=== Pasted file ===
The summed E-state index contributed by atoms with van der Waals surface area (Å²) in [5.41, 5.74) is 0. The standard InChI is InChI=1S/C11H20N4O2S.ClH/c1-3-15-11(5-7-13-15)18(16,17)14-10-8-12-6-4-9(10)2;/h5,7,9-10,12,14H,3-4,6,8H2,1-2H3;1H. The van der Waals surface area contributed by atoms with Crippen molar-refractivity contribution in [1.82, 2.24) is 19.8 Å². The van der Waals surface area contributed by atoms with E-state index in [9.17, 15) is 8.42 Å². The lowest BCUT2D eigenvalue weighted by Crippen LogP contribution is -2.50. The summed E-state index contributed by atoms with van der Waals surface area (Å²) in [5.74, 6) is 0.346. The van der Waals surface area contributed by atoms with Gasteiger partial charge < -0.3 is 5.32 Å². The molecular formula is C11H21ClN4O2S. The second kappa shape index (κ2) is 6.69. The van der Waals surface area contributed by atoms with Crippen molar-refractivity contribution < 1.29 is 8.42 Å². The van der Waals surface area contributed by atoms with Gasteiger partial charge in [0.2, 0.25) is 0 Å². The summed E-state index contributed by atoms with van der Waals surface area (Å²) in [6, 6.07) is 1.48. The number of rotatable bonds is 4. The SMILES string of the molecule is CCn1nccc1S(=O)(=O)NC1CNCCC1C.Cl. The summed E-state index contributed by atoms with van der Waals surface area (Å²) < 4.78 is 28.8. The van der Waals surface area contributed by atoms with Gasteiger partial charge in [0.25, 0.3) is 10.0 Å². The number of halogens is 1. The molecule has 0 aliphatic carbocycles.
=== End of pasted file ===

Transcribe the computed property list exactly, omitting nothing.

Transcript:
The summed E-state index contributed by atoms with van der Waals surface area (Å²) in [5.41, 5.74) is 0. The standard InChI is InChI=1S/C11H20N4O2S.ClH/c1-3-15-11(5-7-13-15)18(16,17)14-10-8-12-6-4-9(10)2;/h5,7,9-10,12,14H,3-4,6,8H2,1-2H3;1H. The van der Waals surface area contributed by atoms with Crippen molar-refractivity contribution in [1.82, 2.24) is 19.8 Å². The van der Waals surface area contributed by atoms with E-state index in [9.17, 15) is 8.42 Å². The lowest BCUT2D eigenvalue weighted by Crippen LogP contribution is -2.50. The summed E-state index contributed by atoms with van der Waals surface area (Å²) in [5.74, 6) is 0.346. The van der Waals surface area contributed by atoms with Gasteiger partial charge < -0.3 is 5.32 Å². The molecular formula is C11H21ClN4O2S. The second kappa shape index (κ2) is 6.69. The van der Waals surface area contributed by atoms with Crippen molar-refractivity contribution < 1.29 is 8.42 Å². The van der Waals surface area contributed by atoms with Gasteiger partial charge in [0.2, 0.25) is 0 Å². The summed E-state index contributed by atoms with van der Waals surface area (Å²) in [6, 6.07) is 1.48. The number of rotatable bonds is 4. The SMILES string of the molecule is CCn1nccc1S(=O)(=O)NC1CNCCC1C.Cl. The summed E-state index contributed by atoms with van der Waals surface area (Å²) < 4.78 is 28.8. The van der Waals surface area contributed by atoms with Gasteiger partial charge in [0.25, 0.3) is 10.0 Å². The number of halogens is 1. The molecule has 0 aliphatic carbocycles.